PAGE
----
Ulmer FL, Winkel A, Kohorst P, Stiesch M.,Stem cells--prospects in dentistry., 2010
The essential element for the regulation of expression and differentiation of stem cells are the NOTCH) pathway. The NOTCH signaling pathway is a highly conserved cell signaling system present in most multicellular organisms. NOTCH receptor is composed of a voluminous extracellular portion associated with non-covalent interaction and calcium-dependent to a smaller portion which includes a part extracellular, transmembrane helix and a single-step intracellular part. In the extracellular portion, this protein has several cysteine-rich domains called "EGF-like domains." In such domains, in addition, the receptor is glycosylated presents, in particular with glucose molecules linked fucose and by means of an O-glycosyl bond axis protein. The NOTCH protein spans the cell membrane, with part of it inside and part outside. Ligand proteins binding to the extracellular domain induce proteolytic cleavage and release of the intracellular domain, which enters the cell nucleus to modify gene expression.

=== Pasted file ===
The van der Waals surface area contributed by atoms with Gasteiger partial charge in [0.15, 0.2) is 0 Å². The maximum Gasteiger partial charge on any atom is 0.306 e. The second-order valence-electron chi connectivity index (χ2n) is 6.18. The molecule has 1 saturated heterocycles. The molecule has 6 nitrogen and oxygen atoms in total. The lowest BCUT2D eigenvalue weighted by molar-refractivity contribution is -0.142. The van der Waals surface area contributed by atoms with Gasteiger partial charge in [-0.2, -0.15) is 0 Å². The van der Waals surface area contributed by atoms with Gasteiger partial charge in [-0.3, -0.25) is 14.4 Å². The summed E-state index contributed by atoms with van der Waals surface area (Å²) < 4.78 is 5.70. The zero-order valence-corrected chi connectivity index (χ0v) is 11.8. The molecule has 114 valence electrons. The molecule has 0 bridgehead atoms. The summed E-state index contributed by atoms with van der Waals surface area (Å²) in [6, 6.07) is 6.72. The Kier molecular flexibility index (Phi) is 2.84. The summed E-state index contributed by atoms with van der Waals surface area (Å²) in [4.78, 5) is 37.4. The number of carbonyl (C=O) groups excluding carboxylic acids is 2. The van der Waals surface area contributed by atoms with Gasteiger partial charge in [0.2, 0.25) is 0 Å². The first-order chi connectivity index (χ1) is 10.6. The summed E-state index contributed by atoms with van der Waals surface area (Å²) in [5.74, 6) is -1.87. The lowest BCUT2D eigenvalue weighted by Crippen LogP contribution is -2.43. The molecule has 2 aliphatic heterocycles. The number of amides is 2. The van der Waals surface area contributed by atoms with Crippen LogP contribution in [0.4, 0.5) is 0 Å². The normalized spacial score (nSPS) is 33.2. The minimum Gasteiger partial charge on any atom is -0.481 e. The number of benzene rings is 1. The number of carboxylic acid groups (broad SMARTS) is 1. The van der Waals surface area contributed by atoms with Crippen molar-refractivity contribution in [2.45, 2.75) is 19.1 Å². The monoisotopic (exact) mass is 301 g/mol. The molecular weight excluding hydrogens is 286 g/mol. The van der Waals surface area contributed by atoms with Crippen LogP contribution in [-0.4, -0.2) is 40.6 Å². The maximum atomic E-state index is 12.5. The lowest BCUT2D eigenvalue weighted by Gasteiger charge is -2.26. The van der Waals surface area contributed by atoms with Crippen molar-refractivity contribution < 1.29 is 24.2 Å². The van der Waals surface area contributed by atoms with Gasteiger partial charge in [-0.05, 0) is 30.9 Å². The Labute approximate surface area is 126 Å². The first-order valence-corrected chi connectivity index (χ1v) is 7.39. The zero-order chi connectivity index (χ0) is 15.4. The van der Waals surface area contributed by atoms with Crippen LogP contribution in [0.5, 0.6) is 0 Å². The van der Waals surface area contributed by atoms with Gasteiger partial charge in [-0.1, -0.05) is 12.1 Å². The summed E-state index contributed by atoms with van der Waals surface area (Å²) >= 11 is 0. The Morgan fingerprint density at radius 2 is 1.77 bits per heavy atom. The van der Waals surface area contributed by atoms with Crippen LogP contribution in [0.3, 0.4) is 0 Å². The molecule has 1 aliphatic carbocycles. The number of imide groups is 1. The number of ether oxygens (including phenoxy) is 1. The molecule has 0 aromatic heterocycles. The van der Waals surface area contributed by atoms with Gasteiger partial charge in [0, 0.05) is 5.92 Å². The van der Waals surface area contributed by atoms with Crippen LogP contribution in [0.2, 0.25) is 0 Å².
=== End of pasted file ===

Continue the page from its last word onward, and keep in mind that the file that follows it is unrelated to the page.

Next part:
Because most ligands are also transmembrane proteins, the receptor is normally triggered only from direct cell-to-cell contact. In this way, groups of cells can organise themselves, such that, if one cell expresses a given trait, this may be switched off in neighbour cells by the intercellular notch signal. In this way, groups of cells influence one another to make large structures. Thus, lateral inhibition mechanisms are key to Notch signaling. The NOTCH cascade consists of notch and notch ligands, as well as intracellular proteins transmitting the notch signal to the cell's nucleus. Although the activation of NOTCH promotes survival of stem cells, their function depends on the type, status, and developmental context of cell.
Cell Cycle. 2012 Jan 15.Fine-tuning of the intracellular canonical Notch signaling pathway.Borggrefe T, Liefke R.